How will AI shape the future of storytelling?
Can technology act as a feedback loop for human emotions?
Karen Palmer is the Storyteller from the Future. She is an award-winning international artist and TED speaker. She creates immersive film experiences at the intersection of film, A.I. technology, gaming, immersive storytelling, neuroscience, consciousness, implicit bias, and the parkour philosophy of moving through fear. She is the creator of RIOT, an emotionally responsive film, which uses facial recognition and A.I. technology to navigate through a dangerous riot.
KAREN PALMER: My name is Karen Palmer and I'm the storyteller from the future. And I've come back to enable people to survive what is to come through the power of storytelling. So I create films that watch you back using artificial intelligence and facial recognition. As they watch my films the narrative branches in real time depending on their emotional response. Therefore, they can become conscious of their subconscious behavior. And if they want learn to kind of neurologically reprogram themselves by going into the film more than once and changing their emotions and changing the narrative of the film.
Perception iO, perception input/output is my second of my artificial intelligence trilogy series. Perception iO puts the participant in the future world of law enforcement. You see in the future of law enforcement is about artificial intelligence. But someone has to program the artificial intelligence and in this case it's going to be you. So you are going to be sitting in what is training data for the future of law enforcement. So you will watch a series of two films from the perception of law enforcement coming into a situation which is chaotic. Both films will have a lead character, but the only difference is that the lead will be in one film black and one film will be white. And as you watch the film and the action unfolding your emotions will determine how the officer will respond to the person.
So if you deem the person is someone that needs assistance maybe you will call for backup. If you deem that the person is someone that is a threat maybe you may arrest them or maybe you may shoot them. This experience is to make you aware of your own implicit bias. Because the only difference with these two characters is their color. And I also want you to make the participant aware of how artificial intelligence is built. It's not built by a computer. It's built by a person. The film makes you conscious of how your emotions affect the narrative of the film, but it also makes you aware of how your emotions affect the narrative of your life.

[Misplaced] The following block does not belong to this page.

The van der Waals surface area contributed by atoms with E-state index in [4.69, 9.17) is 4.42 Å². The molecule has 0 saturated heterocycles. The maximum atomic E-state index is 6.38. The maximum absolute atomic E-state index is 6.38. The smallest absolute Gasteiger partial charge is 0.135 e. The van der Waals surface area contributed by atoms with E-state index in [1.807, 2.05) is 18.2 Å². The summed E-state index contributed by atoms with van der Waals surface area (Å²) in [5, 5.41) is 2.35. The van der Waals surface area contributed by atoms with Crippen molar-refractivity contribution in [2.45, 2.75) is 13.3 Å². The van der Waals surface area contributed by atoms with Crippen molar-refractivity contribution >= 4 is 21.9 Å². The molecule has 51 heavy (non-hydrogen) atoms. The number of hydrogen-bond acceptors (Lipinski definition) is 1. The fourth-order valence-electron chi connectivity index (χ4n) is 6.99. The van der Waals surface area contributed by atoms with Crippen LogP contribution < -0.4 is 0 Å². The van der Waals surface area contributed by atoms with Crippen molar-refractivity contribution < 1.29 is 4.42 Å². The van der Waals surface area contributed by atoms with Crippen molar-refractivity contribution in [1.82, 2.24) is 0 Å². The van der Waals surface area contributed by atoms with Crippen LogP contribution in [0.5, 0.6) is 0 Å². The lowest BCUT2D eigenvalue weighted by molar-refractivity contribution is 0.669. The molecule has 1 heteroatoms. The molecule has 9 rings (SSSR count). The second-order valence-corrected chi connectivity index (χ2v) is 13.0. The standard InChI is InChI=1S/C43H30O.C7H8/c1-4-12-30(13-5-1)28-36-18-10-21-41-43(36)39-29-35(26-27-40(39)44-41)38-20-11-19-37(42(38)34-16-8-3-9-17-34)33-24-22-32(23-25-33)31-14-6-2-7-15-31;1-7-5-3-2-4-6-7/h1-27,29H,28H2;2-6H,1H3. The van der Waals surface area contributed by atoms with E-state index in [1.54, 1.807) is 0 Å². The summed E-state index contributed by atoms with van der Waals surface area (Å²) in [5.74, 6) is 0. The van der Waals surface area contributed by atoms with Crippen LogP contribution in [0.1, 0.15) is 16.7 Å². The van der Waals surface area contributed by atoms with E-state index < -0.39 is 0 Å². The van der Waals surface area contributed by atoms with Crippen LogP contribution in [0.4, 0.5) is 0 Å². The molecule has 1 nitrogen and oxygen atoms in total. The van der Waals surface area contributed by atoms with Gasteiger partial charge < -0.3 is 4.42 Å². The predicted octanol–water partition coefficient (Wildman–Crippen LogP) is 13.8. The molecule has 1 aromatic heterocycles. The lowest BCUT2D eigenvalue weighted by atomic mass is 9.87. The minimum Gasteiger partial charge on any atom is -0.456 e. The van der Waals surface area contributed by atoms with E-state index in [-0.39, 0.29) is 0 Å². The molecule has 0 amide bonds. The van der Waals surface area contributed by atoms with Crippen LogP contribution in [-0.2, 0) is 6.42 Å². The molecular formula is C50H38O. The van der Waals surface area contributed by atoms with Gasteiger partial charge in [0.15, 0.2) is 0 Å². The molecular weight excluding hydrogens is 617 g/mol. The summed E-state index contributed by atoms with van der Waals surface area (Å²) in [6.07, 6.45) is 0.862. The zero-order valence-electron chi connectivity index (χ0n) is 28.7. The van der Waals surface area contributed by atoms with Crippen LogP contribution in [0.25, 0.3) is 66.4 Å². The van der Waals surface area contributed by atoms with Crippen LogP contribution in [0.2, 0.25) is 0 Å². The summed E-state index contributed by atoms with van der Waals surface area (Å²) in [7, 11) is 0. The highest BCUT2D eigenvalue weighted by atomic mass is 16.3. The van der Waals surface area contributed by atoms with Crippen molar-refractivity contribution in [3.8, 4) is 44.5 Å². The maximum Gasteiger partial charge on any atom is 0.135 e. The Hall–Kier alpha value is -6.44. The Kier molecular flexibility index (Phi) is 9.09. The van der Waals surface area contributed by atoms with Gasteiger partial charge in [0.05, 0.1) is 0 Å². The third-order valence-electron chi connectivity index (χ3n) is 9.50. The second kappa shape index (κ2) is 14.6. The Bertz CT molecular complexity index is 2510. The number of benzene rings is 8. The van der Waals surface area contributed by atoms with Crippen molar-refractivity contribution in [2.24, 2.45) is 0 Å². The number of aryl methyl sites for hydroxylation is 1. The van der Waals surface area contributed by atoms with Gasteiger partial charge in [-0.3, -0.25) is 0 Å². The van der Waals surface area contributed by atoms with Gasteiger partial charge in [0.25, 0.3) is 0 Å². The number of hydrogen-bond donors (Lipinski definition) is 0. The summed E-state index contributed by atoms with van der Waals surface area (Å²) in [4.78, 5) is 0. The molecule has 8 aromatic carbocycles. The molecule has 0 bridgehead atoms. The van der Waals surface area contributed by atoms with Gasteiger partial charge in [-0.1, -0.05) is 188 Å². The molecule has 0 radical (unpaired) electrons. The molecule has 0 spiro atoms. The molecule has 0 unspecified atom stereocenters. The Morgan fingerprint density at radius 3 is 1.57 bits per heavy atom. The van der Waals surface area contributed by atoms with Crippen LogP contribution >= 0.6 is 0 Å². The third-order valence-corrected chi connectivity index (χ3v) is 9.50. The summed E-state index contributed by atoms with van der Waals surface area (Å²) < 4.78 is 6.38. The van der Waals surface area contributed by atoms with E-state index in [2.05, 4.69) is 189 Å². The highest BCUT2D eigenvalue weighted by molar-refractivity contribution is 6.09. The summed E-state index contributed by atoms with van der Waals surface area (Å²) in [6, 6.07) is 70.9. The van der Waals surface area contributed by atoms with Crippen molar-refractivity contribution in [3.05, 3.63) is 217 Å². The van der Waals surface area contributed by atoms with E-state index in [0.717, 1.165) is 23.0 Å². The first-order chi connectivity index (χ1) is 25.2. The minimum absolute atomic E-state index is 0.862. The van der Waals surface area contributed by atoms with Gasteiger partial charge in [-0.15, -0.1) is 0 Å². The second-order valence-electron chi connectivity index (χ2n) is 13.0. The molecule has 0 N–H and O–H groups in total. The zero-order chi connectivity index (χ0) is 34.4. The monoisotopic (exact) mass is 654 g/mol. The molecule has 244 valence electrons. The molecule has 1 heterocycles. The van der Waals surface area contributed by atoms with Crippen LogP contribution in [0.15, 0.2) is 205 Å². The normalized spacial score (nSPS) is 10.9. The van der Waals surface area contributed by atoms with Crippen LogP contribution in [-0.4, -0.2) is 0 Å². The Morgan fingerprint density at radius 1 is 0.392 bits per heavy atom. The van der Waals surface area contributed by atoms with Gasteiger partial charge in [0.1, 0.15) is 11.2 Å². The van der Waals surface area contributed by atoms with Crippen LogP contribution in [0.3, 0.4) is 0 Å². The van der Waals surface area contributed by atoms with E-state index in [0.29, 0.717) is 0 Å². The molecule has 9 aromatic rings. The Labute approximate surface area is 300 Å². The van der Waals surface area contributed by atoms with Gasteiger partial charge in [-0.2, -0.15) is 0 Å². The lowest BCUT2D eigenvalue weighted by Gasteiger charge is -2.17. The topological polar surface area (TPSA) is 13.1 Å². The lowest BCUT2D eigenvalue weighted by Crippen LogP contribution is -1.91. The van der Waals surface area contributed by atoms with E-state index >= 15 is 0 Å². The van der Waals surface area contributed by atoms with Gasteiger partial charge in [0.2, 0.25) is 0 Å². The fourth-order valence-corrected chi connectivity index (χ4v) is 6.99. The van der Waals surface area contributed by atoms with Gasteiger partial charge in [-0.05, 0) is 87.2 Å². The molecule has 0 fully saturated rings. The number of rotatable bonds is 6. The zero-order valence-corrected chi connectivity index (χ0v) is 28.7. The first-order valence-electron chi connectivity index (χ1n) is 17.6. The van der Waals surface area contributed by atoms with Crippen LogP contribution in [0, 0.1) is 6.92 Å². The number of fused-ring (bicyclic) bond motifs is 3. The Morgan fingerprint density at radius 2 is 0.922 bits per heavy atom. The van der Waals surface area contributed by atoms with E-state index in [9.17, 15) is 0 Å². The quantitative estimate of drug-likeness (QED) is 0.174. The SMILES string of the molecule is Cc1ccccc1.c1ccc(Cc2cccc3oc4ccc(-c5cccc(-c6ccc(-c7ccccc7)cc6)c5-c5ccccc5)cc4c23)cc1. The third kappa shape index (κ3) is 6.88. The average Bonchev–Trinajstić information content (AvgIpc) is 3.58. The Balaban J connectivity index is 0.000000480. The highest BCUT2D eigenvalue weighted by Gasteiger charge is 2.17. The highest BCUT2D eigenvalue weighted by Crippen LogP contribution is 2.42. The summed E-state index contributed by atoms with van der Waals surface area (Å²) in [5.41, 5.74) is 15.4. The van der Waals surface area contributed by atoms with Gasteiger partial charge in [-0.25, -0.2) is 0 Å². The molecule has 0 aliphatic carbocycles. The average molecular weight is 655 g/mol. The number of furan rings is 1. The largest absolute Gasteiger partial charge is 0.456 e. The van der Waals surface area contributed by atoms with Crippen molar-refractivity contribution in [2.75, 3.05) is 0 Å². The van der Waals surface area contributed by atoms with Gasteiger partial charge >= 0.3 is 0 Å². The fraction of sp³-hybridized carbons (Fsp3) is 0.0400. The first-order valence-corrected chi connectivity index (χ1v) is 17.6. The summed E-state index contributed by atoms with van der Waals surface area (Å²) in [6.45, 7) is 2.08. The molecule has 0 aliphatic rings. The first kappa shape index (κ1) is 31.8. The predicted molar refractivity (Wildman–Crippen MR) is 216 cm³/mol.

I used to direct music videos and TV commercials about a decade ago and I became very aware of the power and the influence of just linear film. How I used to style somebody in the video of the dancers and I'd go on the street and I'd see people wearing that style. And I really felt like a great responsibility in what I was doing. So much so that I kind of came at the music industry and I very much wanted to explore the true power and potential of digital media. And I wanted to find a way not to project an image or representation or ideology onto someone but how to use digital media as more of a feedback loop so it could enable you to discover your true potential.
- Technology will change the way that humans tell and experience stories in the future.
- Palmer presents an idea for AI film that watches the viewer and changes the narrative based on their emotional responses to chaotic events.
- By acting as a feedback loop, the AI will make storytellers aware of their implicit bias and become conscious of subconscious behaviors.
- Palmer's latest interactive installation, Perception IO., is on view at Cooper Hewitt, Smithsonian Design Museum in New York City.
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A pragmatic approach to fixing an imbalanced system.
- Intentional or not, certain inequalities are inherent in a digital economy that is structured and controlled by a few corporations that don't represent the interests or the demographics of the majority.
- While concern and anger are valid reactions to these inequalities, UCLA professor Ramesh Srinivasan also sees it as an opportunity to take action.
- Srinivasan says that the digital economy can be reshaped to benefit the 99 percent if we protect laborers in the gig economy, get independent journalists involved with the design of algorithmic news systems, support small businesses, and find ways that groups that have been historically discriminated against can be a part of these solutions.
Is there a way for more human-centered algorithms to prevent potentially triggering interactions on social media?
- According to a 2017 study, 71% of people reported feeling better (rediscovery of self and positive emotions) about 11 weeks after a breakup. But social media complicates this healing process.
- Even if you "unfriend", block, or unfollow, social media algorithms can create upsetting encounters with your ex-partner or reminders of the relationship that once was.
- Researchers at University of Colorado Boulder suggest that a "human-centered approach" to creating algorithms can help the system better understand the complex social interactions we have with people online and prevent potentially upsetting encounters.